Exercise: The Magic Pill

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What if you could take a pill that would do all of the following: both treat and prevent obesity, prevent cardiovascular disease, improve mobility, improve mood, provide stress relief, improve overall quality of life, prevent diabetes, improve healthy longevity, prevent dementia, and even prevent sudden cardiac death? Wouldn’t you take it? Well, that magic pill is called exercise, and getting moderate exercise on a regular basis works all of the above wonders and more.

Exercise and Cardiovascular Health

Decades of research has shown that regular exercise improves cardiovascular fitness and can help prevent cardiovascular disease. Even adding just 15 minutes a day of aerobic physical activity to a previously sedentary lifestyle can increase healthy longevity by a year or more!

There are many ways in which exercise can improve cardiovascular health. In the Nurses’ Health Study, those who walked briskly or otherwise achieved moderate-intensity exercise for at least 30 minutes every day had a low risk of sudden cardiac death during 26 years of follow up.

Other research has shown that physical inactivity in women 30 years of age and older may be a greater risk factor for heart disease than smoking or high blood pressure!

Still more research has revealed that physical activity results in fewer episodes of erratic heart rates in men and women aged 65 and older, which translates into less risk of heart attack and heart failure.

Regular physical activity has also been shown to help control blood pressure, reduce the risk of stroke, and improve the health of blood vessels throughout the body.

Exercise and Weight Loss

Regular exercise is a must in any weight-loss effort, and can play a major role in preventing obesity. According to the Guideline for the Management of Overweight and Obesity in Adults published in 2013 by the American Heart Association, the American College of Cardiology, and The Obesity Society, comprehensive lifestyle intervention programs will typically prescribe aerobic physical activity, such as brisk walking, for at least 150 minutes per week—which is equivalent to at least 30 minutes per day for at least 5 days of the week.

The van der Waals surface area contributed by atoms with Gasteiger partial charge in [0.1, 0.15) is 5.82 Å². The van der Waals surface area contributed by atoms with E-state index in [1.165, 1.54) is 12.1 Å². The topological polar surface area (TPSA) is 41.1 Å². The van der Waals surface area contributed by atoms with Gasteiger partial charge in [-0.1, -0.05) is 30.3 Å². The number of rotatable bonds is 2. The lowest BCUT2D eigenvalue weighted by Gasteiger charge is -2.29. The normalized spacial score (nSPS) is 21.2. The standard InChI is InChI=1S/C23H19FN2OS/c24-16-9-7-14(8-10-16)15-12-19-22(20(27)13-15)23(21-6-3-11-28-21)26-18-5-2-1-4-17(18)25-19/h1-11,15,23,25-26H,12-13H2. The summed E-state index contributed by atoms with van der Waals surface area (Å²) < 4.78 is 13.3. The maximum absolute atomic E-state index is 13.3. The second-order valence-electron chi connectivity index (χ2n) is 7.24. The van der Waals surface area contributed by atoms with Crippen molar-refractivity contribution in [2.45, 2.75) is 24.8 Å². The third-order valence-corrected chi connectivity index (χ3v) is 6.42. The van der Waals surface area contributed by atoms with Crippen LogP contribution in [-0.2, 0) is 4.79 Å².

To maintain lost weight or minimize long-term weight regain past a year or so, higher levels of physical activity are recommended: approximately 200 to 300 minutes per week, according to the guideline.

Other Benefits of Exercise

There has been much evidence that exercise improves mood and provides stress relief, and may even help with depression. Other research has shown that regular exercise can help prevent diabetes. And still more evidence has shown exercise can help prevent dementia, better than any crossword puzzle!

In sum, it is rare to find a good reason not to exercise or engage in physical activity in some way on a daily basis. If you want to get healthy and stay healthy, exercise is the most reliable, high-value way to do so.

Sources:

Chiuve SE, Fung TT, Rexrode KM, Spiegelman D, et al. Adherence to a low-risk, healthy lifestyle and risk of sudden cardiac death among women. JAMA 2011; 306:62-69.

Brown WJ, Pavey T, Bauman AE. Comparing population attributable risks for heart disease across the adult lifespan in women. Br J Sports Med 2014. doi: 10.1136/bjsports-2013-093090. [Epub ahead of print]

Soares-Miranda L, Sattelmair J, Chaves P, Duncan GE, et al. Physical activity and heart rate variability in older adults: the cardiovascular health study. Circulation 2014; 129:2100-10.

Jensen MD, Ryan DH, Apovian CM, Ard JD. 2013 AHA/ACC/TOS guideline for the management of overweight and obesity in adults: a report of the American College of Cardiology/American Heart Association Task Force on Practice Guidelines and The Obesity Society. Circulation 2013. Epub DOI: 10.1161/01.cir.0000437739.71477.ee

Cooney G, Dwan K, Mead G. Exercise for depression. JAMA 2014; 311:2432-33.

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